Navigating Life in a Literary Minefield
Warning: Explicit language and mature themes. If you’re offended by such things, you might want to venture elsewhere.
Welp, the world’s on fire, folks. Like really this time. If you’re not there already, it’s likely a matter of when and not if you’ll end up locked in your hovel, let out once a week to drive the Aztek to the feed lot for your family’s alfalfa ration. God willing, the liquor stores will deliver.
And lest you think we don’t take this seriously, let your Auntie Octoclot assure you. WE TAKE IT FUCKING SERIOUSLY.
Amazon is going to clean up, and the rich will emerge richer than ever. You think this plague is the great equalizer? Think again. Maybe you’ve got it worse than most. Chances are you still have it better than some. Those inequalities are immortal, but you aren’t. Statistically you’re likely to survive, but a shit ton of people are dead, and a lot more will follow. This is a crisis.
So, in a time of economic death rattles and social distance (which we know you’re doing as best you can because you also take it fucking seriously) the question becomes…
How do we get through this?
Art is needed now more than ever. It’s the balm we’re all desperately seeking to escape or at least soften this reality. But wow is it hard trying to stay inspired when your theoretically homeschooled kids have gone feral, you’re trying to work from home, or scrambling for any work at all, separated from your friends, and suddenly cellies with a partner whose middle name you actually forgot in the last twenty years.
Let’s talk about creative process. Right now, your muse is probably drier than a Death Valley creek bed. She needs a little lubrication and you may have heard that everything is material, but you can’t just grease her gears with any old gunk. A prime example would be The News. There’s staying informed, and there’s gorging on catastrophe causing an overgrowth of doom and wiping out all your healthy creative flora.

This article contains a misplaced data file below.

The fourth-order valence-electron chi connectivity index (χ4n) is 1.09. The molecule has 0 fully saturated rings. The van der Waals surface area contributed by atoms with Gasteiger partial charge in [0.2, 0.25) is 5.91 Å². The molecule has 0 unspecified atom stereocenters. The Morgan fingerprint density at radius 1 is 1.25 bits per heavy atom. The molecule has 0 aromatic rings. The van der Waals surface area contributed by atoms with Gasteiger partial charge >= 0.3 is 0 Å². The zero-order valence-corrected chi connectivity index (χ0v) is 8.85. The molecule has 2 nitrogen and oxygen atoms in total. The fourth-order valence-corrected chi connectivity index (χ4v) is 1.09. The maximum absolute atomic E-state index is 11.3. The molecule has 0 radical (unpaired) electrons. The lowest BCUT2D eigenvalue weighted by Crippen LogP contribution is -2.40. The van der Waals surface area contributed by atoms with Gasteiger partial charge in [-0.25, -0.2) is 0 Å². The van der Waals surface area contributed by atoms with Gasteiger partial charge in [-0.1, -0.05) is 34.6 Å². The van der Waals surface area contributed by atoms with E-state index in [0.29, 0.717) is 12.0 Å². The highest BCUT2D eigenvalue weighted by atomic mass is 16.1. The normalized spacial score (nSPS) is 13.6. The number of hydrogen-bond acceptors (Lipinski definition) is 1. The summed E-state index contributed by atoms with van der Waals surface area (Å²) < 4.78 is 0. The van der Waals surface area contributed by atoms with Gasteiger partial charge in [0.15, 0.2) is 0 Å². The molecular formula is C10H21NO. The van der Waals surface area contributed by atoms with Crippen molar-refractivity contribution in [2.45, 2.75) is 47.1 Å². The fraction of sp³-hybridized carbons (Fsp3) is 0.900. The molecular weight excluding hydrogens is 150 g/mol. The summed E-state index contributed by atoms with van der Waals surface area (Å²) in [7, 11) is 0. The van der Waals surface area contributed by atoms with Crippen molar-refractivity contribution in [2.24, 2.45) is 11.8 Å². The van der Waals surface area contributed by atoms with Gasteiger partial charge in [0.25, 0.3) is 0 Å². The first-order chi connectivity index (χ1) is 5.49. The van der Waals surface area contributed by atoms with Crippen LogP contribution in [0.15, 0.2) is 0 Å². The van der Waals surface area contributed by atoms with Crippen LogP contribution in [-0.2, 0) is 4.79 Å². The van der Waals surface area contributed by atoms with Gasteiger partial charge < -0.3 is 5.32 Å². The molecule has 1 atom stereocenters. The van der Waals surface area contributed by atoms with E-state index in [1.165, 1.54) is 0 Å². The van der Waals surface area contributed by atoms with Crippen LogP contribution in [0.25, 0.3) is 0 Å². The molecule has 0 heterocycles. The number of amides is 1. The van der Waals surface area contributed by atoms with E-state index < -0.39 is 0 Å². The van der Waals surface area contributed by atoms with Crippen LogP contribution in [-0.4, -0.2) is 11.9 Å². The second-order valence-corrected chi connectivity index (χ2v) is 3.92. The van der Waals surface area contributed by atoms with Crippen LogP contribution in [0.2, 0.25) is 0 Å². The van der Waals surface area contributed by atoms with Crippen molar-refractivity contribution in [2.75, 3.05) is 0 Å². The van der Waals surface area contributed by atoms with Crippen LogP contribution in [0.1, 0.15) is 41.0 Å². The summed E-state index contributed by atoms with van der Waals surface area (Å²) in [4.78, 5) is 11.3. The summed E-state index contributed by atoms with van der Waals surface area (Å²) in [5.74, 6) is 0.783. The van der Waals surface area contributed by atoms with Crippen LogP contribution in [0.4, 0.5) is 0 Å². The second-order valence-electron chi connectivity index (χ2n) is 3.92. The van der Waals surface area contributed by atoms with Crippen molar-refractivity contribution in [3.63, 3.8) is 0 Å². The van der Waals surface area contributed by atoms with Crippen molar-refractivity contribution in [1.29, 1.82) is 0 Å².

A case study:
Lola and Noggy attended a gift exchange last solstice where Lola ended up with a dubious (and expired, she would later find out) bottle of g-spot stimulating lube. How was she to know it was a joke?
Noggy: You’re not gonna actually use that are you?
Lola: Well, it doesn’t taste too bad. Kinda like toothpaste. What could go wrong?
I don’t want to frighten you. This story ends happily, thanks to Canesten, but Lola learned a lesson that day.
The wrong lube will only crank your creativity up long enough to burn it into a pile of yeasty ashes. So, for fuck’s sake, stay informed, but don’t cram a world’s worth of toxic news in your pussy. I forget where I was going with this. It’s been a weird couple of weeks.
Lola: Nog, I have to tell you a story.
Noggy: Not if it’s about your vagina.
Lola: All my stories are about my vagina.
Noggy: You know other people can hear you, right?
In fact, Lola respects her vagina a great deal. It works hard and she tries to give it everything it needs to be happy. Your muse deserves the same consideration. So, lube her up with something nice, something that will last, that’s compatible with your creative chemistry.
Read the books you’ve been meaning to get around to, listen to the amazing quarantine concerts being livestreamed, take one of those cool virtual tours every museum on earth is throwing online, go for a run at night. For the love of Gary, don’t poison yourself when there is so much delicious creative nourishment to be found so easily.
I think we’re going to look back on this pandemic as a time of great tragedy but also of great discovery. Moments like this are defining. So, stay healthy, stay slick, and who knows what you’ll slide into.
P.S. Hang tight, critters. We’ll get through this together, 2 metres apart.
Sarah & Rob